The Immortal Life of Henrietta Lacks is all at once a family saga, a history of medical science, and a record of the role race has played in medicine. The HeLa cells launched a medical revolution - with questionable ethics behind it.One of my pet peeves with nonfiction books is dry, boring narration; if I wanted to read a textbook, I would've bought one.The Immortal Life of Henrietta Lacks, in the words of the Washington Post, "reads like a novel." Descriptions of 1950s science labs were vivid, and even the long-dead characters felt alive on the pages. Immortal Life isn't a dull dissertation on medical history and ethics, it's a story - and a really good one at that.
Quite a lot of research and brain power goes into writing a nonfiction book, of course, but some authors write like they're looking down their nose at the reader - my second nonfiction pet peeve. There's a lot of science involved with Henrietta's legacy, and let's face it, we don't all know what somatic cell fusion is. Skloot explains the medical terminology simply and without condescension. The scientific revelations that HeLa caused were fascinating to read about, but the part I most enjoyed was the story of Henrietta's family.
Skloot went to great lengths to interview the Lackses and to learn about Henrietta and their experiences concerning HeLa. She pays them the respect Henrietta herself was denied for so many years.Their quotes are edited only for length and clarity, meaning that the dialects they speak in are intact. Although several members of the Lacks family never finished high school, and some of them were involved with drugs and crime, Skloot never portrays them as uneducated or as "bad people." Instead, Skloot writes about them fondly.
Learning that Henrietta's cells were still alive - twenty years after the HeLa line was first grown in culture - had a tremendous impact on the Lacks family, especially Henrietta's daughter, Deborah. Since finding out that Henrietta's cells had been taken, grown, and experimented on without her of her relatives' knowledge, the Lacks family has been asking for someone "to honor [Henrietta] and make right with the family." Skloot has done exactly that.
The Help by Kathryn Stockett
Aibileen is a black maid in 1962 Jackson, Mississippi, raising her seventeenth white child. She's always taken orders quietly, but lately it leaves her with a bitterness she can no longer bite back. Her friend Minny had certainly never held her tongue, or held onto a job for very long, but now she's working for a newcomer with secrets that leave her speechless. And white socialite Skeeter has just returned from college with ambition and a degree, but, to her mother's lament, no husband. Normally Skeeter would find solace in Constantine, the beloved maid who raised her, but Constantine has inexplicably disappeared.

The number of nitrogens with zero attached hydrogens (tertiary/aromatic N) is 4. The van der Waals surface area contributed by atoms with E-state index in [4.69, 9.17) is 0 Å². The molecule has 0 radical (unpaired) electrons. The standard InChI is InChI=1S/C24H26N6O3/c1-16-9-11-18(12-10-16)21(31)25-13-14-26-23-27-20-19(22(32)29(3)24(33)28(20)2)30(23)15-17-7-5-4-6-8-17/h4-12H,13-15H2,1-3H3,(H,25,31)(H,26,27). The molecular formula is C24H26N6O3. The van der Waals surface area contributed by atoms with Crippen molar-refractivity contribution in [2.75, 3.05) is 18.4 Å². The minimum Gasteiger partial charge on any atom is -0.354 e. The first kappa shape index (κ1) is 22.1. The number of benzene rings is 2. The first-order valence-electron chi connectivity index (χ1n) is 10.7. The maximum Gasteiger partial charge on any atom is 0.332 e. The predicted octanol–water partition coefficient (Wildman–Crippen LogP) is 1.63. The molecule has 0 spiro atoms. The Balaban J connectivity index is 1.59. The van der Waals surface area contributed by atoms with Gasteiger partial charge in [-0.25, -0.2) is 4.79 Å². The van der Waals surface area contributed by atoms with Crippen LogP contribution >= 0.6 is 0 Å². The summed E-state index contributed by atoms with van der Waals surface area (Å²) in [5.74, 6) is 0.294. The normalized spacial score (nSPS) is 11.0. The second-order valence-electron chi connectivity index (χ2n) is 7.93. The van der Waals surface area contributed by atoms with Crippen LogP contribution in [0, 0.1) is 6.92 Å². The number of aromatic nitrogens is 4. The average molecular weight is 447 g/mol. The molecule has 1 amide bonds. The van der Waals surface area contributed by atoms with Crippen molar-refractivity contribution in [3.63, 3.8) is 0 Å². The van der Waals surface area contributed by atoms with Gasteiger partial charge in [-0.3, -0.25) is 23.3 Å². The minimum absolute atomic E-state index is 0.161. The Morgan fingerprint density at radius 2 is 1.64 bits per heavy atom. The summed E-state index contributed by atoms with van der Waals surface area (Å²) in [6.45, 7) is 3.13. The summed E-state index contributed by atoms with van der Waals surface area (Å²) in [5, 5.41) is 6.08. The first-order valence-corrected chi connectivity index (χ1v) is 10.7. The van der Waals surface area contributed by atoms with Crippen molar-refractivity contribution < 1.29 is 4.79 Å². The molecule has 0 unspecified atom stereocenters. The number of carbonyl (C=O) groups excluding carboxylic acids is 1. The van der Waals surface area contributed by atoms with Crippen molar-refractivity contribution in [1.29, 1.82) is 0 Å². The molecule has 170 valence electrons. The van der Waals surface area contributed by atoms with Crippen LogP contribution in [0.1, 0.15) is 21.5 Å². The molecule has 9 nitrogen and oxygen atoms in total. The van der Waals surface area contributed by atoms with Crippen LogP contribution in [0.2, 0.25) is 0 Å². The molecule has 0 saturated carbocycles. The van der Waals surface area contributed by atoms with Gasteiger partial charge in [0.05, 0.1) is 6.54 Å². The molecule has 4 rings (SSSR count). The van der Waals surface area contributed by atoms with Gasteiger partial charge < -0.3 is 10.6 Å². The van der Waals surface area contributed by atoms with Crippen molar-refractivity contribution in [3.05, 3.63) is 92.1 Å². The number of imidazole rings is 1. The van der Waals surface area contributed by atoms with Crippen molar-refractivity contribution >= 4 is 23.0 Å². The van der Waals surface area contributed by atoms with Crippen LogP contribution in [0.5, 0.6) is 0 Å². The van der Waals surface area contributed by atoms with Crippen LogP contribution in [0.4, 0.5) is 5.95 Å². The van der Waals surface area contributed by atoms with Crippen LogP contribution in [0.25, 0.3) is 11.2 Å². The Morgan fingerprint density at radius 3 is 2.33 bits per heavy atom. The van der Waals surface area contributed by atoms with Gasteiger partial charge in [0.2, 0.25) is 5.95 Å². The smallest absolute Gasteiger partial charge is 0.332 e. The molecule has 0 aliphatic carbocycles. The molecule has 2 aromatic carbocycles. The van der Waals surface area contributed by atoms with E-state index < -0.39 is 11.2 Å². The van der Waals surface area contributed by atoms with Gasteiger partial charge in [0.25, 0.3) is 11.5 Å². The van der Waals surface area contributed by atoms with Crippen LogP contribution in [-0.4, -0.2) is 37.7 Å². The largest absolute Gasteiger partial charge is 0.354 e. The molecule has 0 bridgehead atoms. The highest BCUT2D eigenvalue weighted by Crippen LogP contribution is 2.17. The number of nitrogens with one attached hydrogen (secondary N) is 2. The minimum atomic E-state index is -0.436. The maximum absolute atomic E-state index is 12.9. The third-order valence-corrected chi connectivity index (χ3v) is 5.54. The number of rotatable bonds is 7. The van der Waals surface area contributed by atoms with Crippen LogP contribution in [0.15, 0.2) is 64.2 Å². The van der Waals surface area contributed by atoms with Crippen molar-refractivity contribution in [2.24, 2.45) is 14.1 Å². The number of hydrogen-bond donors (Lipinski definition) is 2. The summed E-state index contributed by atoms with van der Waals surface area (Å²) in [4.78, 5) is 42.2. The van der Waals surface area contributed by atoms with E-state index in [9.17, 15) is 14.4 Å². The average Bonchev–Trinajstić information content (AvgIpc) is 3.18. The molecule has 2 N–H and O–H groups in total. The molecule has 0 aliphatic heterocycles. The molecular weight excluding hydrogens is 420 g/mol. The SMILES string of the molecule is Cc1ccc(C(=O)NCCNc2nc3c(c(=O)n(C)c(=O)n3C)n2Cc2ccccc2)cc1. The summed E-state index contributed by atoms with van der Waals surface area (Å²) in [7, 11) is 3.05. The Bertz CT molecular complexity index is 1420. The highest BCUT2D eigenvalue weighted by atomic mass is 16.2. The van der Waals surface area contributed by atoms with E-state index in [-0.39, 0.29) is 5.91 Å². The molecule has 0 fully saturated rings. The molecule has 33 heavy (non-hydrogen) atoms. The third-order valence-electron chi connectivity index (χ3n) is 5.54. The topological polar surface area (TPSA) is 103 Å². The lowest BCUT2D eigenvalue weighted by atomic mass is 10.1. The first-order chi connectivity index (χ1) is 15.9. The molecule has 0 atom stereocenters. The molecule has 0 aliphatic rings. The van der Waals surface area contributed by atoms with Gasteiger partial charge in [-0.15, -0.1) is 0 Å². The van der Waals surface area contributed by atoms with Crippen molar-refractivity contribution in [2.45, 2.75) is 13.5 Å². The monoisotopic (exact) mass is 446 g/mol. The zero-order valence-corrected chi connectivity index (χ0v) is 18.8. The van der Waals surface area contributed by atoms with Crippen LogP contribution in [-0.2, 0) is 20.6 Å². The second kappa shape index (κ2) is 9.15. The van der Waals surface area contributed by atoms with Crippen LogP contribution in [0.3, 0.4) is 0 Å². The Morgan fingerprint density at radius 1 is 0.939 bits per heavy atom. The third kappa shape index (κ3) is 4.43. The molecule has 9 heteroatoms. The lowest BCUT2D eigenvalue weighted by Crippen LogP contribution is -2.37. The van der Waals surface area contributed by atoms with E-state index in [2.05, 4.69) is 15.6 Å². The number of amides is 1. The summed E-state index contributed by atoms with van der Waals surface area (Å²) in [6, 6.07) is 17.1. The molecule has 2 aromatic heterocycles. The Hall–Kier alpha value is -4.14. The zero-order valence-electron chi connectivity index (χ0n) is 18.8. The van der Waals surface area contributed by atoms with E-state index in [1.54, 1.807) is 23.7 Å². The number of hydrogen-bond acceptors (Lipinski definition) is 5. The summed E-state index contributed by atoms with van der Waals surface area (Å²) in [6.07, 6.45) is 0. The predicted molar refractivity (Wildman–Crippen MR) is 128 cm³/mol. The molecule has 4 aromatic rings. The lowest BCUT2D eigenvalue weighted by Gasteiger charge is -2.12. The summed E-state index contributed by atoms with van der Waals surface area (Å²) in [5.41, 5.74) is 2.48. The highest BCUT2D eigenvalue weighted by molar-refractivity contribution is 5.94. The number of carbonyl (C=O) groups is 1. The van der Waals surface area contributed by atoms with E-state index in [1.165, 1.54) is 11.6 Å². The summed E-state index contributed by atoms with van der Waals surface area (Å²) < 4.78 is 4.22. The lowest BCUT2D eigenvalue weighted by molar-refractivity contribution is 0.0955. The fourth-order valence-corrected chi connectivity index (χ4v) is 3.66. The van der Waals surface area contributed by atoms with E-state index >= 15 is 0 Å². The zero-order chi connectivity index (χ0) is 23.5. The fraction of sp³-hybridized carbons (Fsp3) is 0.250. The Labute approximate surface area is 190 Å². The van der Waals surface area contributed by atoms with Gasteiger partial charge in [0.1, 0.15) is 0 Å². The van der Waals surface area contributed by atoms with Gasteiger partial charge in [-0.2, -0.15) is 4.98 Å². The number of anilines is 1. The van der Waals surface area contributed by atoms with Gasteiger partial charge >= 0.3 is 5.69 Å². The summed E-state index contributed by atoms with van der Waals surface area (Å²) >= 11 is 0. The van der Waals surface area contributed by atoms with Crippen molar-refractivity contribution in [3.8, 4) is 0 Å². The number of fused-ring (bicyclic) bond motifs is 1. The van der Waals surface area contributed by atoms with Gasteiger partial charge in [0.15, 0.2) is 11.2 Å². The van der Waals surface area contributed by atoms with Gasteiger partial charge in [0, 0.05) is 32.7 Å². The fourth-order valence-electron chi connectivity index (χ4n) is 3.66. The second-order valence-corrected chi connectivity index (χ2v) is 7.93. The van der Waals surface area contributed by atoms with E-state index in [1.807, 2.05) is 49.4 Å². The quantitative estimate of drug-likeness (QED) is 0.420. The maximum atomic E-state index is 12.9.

Together, these seemingly different women join to write, in secret, a tell-all book about what it's really like to work as a black maid in the white homes of the South. Despite the terrible risks they will have to take, and the boundaries they will have to cross, these three women unite with one intention: hope for a better day.
I don't know where to start.
I loved everything about The Help. Reading it feels like time-travelling back to Jackson, Mississippi, circa 1962 - 1964. Stockett's attention to detail is impressive, especially when it comes to the interactions between characters. The subtleties in the way Hilly, Skeeter, Aibileen, and Minny talk to each other showcase the racial tensions of the early 1960s vividly. Stockett doesn't gloss over her subject. She tells the good, the bad, and the ugly - which is entirely the point of The Help. She doesn't try to cast the white women in a positive light, just an accurate one. The relationships between the maids and their employers; the maids and the children they take care of; and the maids and Skeeter are complicated - sometimes sweet and sometimes bitter.
All of the characters are complicated and dynamic, too. The three narrators are easy to sympathize with for a plethora of reasons. Their stories are very different, but each one is full of heartbreak, humor, and courage. Each woman has a distinctive voice and a lot of personality. Stockett presents their stories as sympathetic but not pitiful; the narrators don't complain about their situation, they just tell the truth of it. I especially love that Skeeter isn't portrayed as a saint. She doesn't escape the influence of racism, and it's obvious that she has to go back on what she was taught and overcome it. It was touching, to see her making that effort.
A teacher once told me that the reason we learn about history is so that we don't make the same mistakes out ancestors did. Jim Crow is a mistake I hope we never repeat. Reading about the lives of Aibileen, Minny, and Skeeter was like stepping into a different world for me, but many of its lessons are still relevant today. The Help is fiction, but it isn't false, and that's what makes it so important. NPR called it "one of the most important pieces of fiction since To Kill a Mockingbird," and I have to agree. The Help is a heartfelt, wonderfully written book that leaves an impression even after the final page has been turned.
Ex Libris, Veritas
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As Simple as Snow